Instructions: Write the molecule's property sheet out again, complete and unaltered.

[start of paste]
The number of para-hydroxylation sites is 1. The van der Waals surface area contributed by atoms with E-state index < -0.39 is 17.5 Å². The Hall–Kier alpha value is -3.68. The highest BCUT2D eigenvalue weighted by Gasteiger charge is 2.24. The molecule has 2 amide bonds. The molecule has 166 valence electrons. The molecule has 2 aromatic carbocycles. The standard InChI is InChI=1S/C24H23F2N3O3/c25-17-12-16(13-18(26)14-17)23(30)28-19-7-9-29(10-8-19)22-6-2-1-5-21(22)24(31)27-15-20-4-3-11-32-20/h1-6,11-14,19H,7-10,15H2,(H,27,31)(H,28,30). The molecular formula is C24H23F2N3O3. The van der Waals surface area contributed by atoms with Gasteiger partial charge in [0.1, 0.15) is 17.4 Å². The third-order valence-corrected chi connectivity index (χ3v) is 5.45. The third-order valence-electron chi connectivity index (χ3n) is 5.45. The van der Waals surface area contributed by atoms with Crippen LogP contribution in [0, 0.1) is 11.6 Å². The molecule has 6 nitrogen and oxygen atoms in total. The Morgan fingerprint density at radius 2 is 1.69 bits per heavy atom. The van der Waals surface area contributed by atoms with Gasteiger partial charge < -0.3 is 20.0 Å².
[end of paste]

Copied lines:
The number of para-hydroxylation sites is 1. The van der Waals surface area contributed by atoms with E-state index < -0.39 is 17.5 Å². The Hall–Kier alpha value is -3.68. The highest BCUT2D eigenvalue weighted by Gasteiger charge is 2.24. The molecule has 2 amide bonds. The molecule has 166 valence electrons. The molecule has 2 aromatic carbocycles. The standard InChI is InChI=1S/C24H23F2N3O3/c25-17-12-16(13-18(26)14-17)23(30)28-19-7-9-29(10-8-19)22-6-2-1-5-21(22)24(31)27-15-20-4-3-11-32-20/h1-6,11-14,19H,7-10,15H2,(H,27,31)(H,28,30). The molecular formula is C24H23F2N3O3. The van der Waals surface area contributed by atoms with Gasteiger partial charge in [0.1, 0.15) is 17.4 Å². The third-order valence-corrected chi connectivity index (χ3v) is 5.45. The third-order valence-electron chi connectivity index (χ3n) is 5.45. The van der Waals surface area contributed by atoms with Crippen LogP contribution in [0, 0.1) is 11.6 Å². The molecule has 6 nitrogen and oxygen atoms in total. The Morgan fingerprint density at radius 2 is 1.69 bits per heavy atom. The van der Waals surface area contributed by atoms with Gasteiger partial charge < -0.3 is 20.0 Å².